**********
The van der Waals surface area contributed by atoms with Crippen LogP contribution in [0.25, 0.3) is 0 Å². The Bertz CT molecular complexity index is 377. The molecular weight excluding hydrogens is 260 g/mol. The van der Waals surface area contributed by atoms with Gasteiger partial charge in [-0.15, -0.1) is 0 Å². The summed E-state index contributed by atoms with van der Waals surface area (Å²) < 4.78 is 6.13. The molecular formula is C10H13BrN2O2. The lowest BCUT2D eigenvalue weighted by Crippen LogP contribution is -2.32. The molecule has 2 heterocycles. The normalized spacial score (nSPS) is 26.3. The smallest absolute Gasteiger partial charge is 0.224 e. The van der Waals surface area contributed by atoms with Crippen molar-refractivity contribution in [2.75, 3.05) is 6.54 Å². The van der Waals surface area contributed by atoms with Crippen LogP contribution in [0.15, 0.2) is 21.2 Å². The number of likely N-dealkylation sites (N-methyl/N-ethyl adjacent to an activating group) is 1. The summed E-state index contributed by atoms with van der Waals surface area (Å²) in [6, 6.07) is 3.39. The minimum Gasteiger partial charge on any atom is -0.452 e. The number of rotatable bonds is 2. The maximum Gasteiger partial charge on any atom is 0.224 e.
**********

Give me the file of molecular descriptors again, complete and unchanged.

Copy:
The van der Waals surface area contributed by atoms with Crippen LogP contribution in [0.25, 0.3) is 0 Å². The Bertz CT molecular complexity index is 377. The molecular weight excluding hydrogens is 260 g/mol. The van der Waals surface area contributed by atoms with Gasteiger partial charge in [-0.15, -0.1) is 0 Å². The summed E-state index contributed by atoms with van der Waals surface area (Å²) < 4.78 is 6.13. The molecular formula is C10H13BrN2O2. The lowest BCUT2D eigenvalue weighted by Crippen LogP contribution is -2.32. The molecule has 2 heterocycles. The normalized spacial score (nSPS) is 26.3. The smallest absolute Gasteiger partial charge is 0.224 e. The van der Waals surface area contributed by atoms with Crippen molar-refractivity contribution in [2.75, 3.05) is 6.54 Å². The van der Waals surface area contributed by atoms with Crippen LogP contribution in [0.15, 0.2) is 21.2 Å². The number of likely N-dealkylation sites (N-methyl/N-ethyl adjacent to an activating group) is 1. The summed E-state index contributed by atoms with van der Waals surface area (Å²) in [6, 6.07) is 3.39. The minimum Gasteiger partial charge on any atom is -0.452 e. The number of rotatable bonds is 2. The maximum Gasteiger partial charge on any atom is 0.224 e.